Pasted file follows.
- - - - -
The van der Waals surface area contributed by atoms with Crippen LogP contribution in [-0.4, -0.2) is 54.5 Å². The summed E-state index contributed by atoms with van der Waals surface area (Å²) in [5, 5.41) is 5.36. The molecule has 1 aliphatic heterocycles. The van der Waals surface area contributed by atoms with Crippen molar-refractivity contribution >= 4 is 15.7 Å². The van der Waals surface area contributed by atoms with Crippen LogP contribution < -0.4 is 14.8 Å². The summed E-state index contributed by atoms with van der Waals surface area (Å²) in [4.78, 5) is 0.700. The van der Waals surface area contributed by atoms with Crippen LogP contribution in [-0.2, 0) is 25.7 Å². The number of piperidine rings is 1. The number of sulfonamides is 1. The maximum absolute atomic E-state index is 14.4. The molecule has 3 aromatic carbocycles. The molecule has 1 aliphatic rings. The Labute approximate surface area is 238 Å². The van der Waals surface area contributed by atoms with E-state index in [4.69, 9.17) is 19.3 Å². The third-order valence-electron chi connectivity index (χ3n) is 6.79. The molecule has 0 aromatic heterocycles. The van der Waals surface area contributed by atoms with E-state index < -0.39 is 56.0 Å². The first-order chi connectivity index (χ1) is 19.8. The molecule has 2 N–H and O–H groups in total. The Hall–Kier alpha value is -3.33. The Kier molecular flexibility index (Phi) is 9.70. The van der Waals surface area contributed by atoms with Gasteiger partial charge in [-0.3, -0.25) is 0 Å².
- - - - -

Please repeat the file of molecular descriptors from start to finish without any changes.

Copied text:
The van der Waals surface area contributed by atoms with Crippen LogP contribution in [-0.4, -0.2) is 54.5 Å². The summed E-state index contributed by atoms with van der Waals surface area (Å²) in [5, 5.41) is 5.36. The molecule has 1 aliphatic heterocycles. The van der Waals surface area contributed by atoms with Crippen molar-refractivity contribution >= 4 is 15.7 Å². The van der Waals surface area contributed by atoms with Crippen LogP contribution < -0.4 is 14.8 Å². The summed E-state index contributed by atoms with van der Waals surface area (Å²) in [4.78, 5) is 0.700. The van der Waals surface area contributed by atoms with Crippen LogP contribution in [-0.2, 0) is 25.7 Å². The number of piperidine rings is 1. The number of sulfonamides is 1. The maximum absolute atomic E-state index is 14.4. The molecule has 3 aromatic carbocycles. The molecule has 1 aliphatic rings. The Labute approximate surface area is 238 Å². The van der Waals surface area contributed by atoms with E-state index in [4.69, 9.17) is 19.3 Å². The third-order valence-electron chi connectivity index (χ3n) is 6.79. The molecule has 0 aromatic heterocycles. The van der Waals surface area contributed by atoms with E-state index < -0.39 is 56.0 Å². The first-order chi connectivity index (χ1) is 19.8. The molecule has 2 N–H and O–H groups in total. The Hall–Kier alpha value is -3.33. The Kier molecular flexibility index (Phi) is 9.70. The van der Waals surface area contributed by atoms with Gasteiger partial charge in [-0.3, -0.25) is 0 Å².